VENOM Driver Flaw Puts Cloud Services, Virtualized Servers at Risk

By Robert Lemos  |  Posted 2015-05-14 Print this article Print
VENOM flaw

Security firm CrowdStrike finds a serious vulnerability in a widely used driver and, following the hyperbolic trend toward marketing vulnerability research, dubs it VENOM.

A buffer overflow in a kernel-level driver included in many default virtualized environments could give attackers the ability to escape from a guest operating system and affect the host, according to security services firm CrowdStrike.

The vulnerability could cause problems for any vulnerable cloud service, which typically use virtualized systems throughout their operations, as well as corporate data centers. An attacker, for example, could create a virtual machine instance in a vulnerable cloud service, escape the guest operating system and compromise the host, according to the firm. After that, the attacker would have control over all the other guest operating systems running on the same host.

"This is why we believe it is such a big deal," Dmitri Alperovitch, chief technology officer and co-founder of CrowdStrike, told eWEEK. "There are still a lot of companies that use these vulnerable hypervisors."

CrowdStrike researcher Jason Geffner found the flaw earlier this year, and after confirming the issue, the company notified vendors in late April. Continuing the industry trend toward heavily marketing vulnerability research, CrowdStrike christened the vulnerability the "virtualized environment neglected operations manipulation," or VENOM, flaw, complete with a stylized cobra icon and dedicated Web page.

Ironically, the affected driver is for virtualized hardware that is hardly ever seen outside of movies made about the 1980s and 1990s—a floppy disk. QEMU's virtual Floppy Disk Controller (FDC) has a vulnerability that could allow an attacker to run code by pairing one of two flawed commands related to the controller with a buffer overflow, CrowdStrike stated.

The issue affects KVM, native QEMU and Xen virtual-machine clients. Hypervisors from Bochs, Hyper-V, Microsoft and VMware are not affected, according to CrowdStrike. A variety of software companies—from Red Hat to Rackspace and from Citrix to SUSE—have released updates for their products. Because of an unrelated bug, many platforms fail to disable the floppy disk controller even when an administrator disables the drive.

"For many of the affected virtualization platforms, even if you do not add the driver to the platform, you are still vulnerable," CrowdStrike's Geffner told eWEEK. "That's what makes this vulnerability so rare—it works with the default configuration."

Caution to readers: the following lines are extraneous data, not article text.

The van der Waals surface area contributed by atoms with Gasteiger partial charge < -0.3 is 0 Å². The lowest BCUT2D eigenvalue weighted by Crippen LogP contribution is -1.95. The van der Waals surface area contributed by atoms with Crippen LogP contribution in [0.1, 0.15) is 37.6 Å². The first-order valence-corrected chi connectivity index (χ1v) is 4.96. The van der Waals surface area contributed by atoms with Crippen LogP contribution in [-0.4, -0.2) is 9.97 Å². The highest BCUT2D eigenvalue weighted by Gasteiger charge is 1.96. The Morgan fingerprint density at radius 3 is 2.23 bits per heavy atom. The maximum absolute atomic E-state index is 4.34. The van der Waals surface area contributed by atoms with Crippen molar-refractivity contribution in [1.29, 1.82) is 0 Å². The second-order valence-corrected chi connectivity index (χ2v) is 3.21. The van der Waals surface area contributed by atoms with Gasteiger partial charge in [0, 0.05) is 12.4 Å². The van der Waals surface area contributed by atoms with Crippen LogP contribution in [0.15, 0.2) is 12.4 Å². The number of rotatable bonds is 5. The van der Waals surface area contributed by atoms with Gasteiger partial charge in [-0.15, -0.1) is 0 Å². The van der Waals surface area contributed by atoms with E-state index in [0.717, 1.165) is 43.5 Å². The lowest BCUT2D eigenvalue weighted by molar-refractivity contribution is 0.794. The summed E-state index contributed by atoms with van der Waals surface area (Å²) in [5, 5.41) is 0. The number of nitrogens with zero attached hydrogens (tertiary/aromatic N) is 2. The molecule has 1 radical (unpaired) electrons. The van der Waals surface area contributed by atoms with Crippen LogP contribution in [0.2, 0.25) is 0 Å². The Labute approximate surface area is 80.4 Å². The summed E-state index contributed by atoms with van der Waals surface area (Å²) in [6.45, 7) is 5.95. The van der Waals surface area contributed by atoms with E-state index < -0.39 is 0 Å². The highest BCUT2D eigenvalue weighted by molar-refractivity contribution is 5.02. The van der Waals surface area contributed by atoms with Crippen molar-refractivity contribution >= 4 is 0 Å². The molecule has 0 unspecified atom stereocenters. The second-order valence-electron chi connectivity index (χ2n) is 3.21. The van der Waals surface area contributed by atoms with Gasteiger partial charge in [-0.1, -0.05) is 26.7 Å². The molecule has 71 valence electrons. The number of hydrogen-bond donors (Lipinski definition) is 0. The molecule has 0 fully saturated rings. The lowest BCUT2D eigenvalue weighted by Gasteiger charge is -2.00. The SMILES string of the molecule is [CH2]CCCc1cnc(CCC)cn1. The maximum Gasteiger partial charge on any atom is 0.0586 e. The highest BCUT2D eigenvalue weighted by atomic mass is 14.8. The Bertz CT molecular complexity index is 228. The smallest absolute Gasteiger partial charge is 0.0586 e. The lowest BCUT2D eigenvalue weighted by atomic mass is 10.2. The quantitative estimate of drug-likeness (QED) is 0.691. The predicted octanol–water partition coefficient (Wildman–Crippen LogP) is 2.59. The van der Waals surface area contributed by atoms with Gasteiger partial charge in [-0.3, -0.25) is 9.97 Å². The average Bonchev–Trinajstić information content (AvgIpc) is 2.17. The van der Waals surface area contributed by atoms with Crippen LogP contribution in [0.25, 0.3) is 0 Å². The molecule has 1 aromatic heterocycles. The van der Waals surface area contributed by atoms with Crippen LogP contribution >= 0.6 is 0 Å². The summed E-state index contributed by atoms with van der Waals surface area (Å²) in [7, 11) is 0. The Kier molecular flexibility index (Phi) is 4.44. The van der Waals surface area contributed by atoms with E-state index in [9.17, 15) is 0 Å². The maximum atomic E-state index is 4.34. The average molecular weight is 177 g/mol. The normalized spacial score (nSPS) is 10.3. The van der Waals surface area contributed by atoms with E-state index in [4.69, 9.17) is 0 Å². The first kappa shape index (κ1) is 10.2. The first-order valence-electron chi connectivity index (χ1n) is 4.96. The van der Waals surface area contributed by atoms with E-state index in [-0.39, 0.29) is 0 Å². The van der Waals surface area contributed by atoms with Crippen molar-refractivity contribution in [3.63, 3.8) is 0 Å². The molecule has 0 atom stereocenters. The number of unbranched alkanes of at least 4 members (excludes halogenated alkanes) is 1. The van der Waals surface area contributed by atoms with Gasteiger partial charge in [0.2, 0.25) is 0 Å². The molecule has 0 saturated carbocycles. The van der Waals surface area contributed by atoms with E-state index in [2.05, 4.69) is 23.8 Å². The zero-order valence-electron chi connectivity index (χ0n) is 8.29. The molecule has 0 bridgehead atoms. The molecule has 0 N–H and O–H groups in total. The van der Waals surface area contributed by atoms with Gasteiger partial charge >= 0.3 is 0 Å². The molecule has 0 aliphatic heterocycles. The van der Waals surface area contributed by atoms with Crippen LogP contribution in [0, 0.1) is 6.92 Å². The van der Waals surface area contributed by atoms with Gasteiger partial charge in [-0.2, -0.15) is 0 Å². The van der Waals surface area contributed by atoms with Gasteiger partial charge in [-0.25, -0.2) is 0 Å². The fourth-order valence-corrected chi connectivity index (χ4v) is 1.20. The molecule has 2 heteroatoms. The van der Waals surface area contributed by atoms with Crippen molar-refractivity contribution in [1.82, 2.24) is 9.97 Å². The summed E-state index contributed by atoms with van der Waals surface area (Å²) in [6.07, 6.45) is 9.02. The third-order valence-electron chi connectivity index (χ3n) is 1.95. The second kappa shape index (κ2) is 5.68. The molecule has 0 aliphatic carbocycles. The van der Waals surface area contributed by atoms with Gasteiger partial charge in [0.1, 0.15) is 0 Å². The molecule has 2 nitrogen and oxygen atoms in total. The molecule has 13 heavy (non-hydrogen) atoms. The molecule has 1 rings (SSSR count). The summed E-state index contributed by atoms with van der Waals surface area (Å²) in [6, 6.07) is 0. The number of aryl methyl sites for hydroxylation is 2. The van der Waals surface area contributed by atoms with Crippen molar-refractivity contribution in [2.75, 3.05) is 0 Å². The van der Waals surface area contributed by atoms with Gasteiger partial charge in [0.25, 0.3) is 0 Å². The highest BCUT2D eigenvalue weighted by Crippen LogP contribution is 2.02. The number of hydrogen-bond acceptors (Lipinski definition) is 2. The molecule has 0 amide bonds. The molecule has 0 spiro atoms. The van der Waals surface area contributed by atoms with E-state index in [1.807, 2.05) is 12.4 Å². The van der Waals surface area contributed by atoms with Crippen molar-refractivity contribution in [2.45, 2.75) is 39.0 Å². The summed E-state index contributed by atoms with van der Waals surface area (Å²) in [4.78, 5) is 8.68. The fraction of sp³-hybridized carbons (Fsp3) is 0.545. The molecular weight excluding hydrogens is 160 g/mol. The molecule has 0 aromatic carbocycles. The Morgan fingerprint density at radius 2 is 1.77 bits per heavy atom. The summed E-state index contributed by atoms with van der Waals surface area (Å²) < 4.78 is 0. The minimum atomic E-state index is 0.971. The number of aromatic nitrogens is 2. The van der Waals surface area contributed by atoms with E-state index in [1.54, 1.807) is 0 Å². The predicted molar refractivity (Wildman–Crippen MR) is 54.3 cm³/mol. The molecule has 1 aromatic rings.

Security experts from other companies agreed.

"This is a widely feared form of vulnerability, since many business systems in the last few years have moved to public and private clouds," Mike Lloyd, chief technology officer at RedSeal, said in a statement. "This virtualization means we often cannot tell which other outside organizations might have their workloads running on the same physical server as our systems, and so in principle an attack on their systems in the shared cloud infrastructure could spill over into ours, causing a potential domino effect."

CrowdStrike is not the first company to find a way to break out of a virtualized sandbox and affect the host operating system. In a 2007 paper, Google researcher Tavis Ormandy delved into the possibilities of using vulnerabilities in the guest operating system to affect a virtual system. Around the same time, security researcher Joanna Rutkowska posited that malware could create its own hypervisor to emulate a computer and turn the current operating system into a virtual machine. Called the "Blue Pill" after the concept in the movie The Matrix, the speculative malware could then invisibly control the operating system.

Other security experts downplayed the current incarnation of the threat, noting that—unlike the Heartbleed flaw in OpenSSL servers—VENOM is a difficult issue to exploit.

"Heartbleed was so bad because it was a vulnerability discovered in one of the most commonly used applications for servers and had been for many years," Adam Kujawa, head of malware intelligence at Malwarebytes Labs, said in a statement. "VENOM doesn't come close to that kind of potential damage since the target group is so small and every minute it is shrinking as more systems get patched."


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